NASHVILLE, Tenn (WEHT) It has been one year since a devastating tornado ripped through parts of Nashville, Tennessee. The twister claimed more than a dozen lives. Many of the victims were asleep when the storm tore through. Now, a year later, the city pauses to remember the day and honor those lost.
As city and county leaders prepared for a candlelight vigil — those in attendance sat back and remembered.
“I was about to press the button to open the garage door when it blew away. And then, her car started moving toward my car and I was in between — but the center post of the garage stopped her car.”
Fred Weyler, 77, found himself caught in the middle of that March 3 tornado last year. His house was one of hundreds of homes and businesses destroyed. “Don’t tell God how big your storm is, tell the storm how big your God is.”
Jim Eaton and his wife Donna were killed that night. Brandy Barker was working security when her life was also tragically ended. Their pictures placed alongside an arrangement of flowers as lights glistened in their honor.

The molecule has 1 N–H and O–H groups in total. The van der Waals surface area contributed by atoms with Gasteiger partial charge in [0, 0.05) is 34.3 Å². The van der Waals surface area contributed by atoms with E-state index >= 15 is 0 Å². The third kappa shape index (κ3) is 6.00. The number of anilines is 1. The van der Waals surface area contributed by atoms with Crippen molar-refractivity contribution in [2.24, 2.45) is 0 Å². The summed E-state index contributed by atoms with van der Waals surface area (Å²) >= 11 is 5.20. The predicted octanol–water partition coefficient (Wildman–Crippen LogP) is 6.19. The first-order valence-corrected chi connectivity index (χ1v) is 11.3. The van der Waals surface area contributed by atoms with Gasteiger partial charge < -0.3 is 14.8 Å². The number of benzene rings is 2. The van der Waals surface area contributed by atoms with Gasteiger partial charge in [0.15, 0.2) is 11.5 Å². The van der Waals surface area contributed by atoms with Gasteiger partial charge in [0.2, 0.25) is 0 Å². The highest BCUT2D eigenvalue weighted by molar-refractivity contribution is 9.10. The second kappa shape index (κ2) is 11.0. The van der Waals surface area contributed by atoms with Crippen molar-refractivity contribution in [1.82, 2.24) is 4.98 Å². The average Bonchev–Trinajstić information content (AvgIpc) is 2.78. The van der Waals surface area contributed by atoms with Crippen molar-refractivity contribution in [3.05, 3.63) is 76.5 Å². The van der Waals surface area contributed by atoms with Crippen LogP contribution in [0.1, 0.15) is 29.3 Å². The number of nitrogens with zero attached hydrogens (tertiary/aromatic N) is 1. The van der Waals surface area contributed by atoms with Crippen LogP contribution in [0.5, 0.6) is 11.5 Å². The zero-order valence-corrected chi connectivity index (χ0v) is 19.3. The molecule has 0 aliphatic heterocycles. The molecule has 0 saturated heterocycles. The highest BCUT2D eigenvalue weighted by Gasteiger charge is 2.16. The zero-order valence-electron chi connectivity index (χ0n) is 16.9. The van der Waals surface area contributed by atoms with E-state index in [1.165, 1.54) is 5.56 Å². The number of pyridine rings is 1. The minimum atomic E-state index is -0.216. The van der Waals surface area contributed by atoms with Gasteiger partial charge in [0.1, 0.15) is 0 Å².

“Jim and Donna were real good friends for 38 years,” recalls Weyler, “And you think about all the houses and trees that are not there, and you knew the people who lived in them and your children grew up with their children. We’re still here though.”
And you’ll remember how folks in the Tri-State reached out to help the victims of the Nashville tornado. Pleasant Hill Missionary Baptist Church in Princeton, Kentucky sent boxes full of personal supplies, bottled water cases and pillows to the Music City. Last year’s OVC tournament was also used to collect donations, with more than $10,000 raised for the Community Foundation of Middle Tennessee. Evansville Live collected clothes, toys, and hygiene products for relief efforts. Truckers Helping Hands took a trailer filled with supplies to Nashville.
(This story was originally published on March 3, 2021)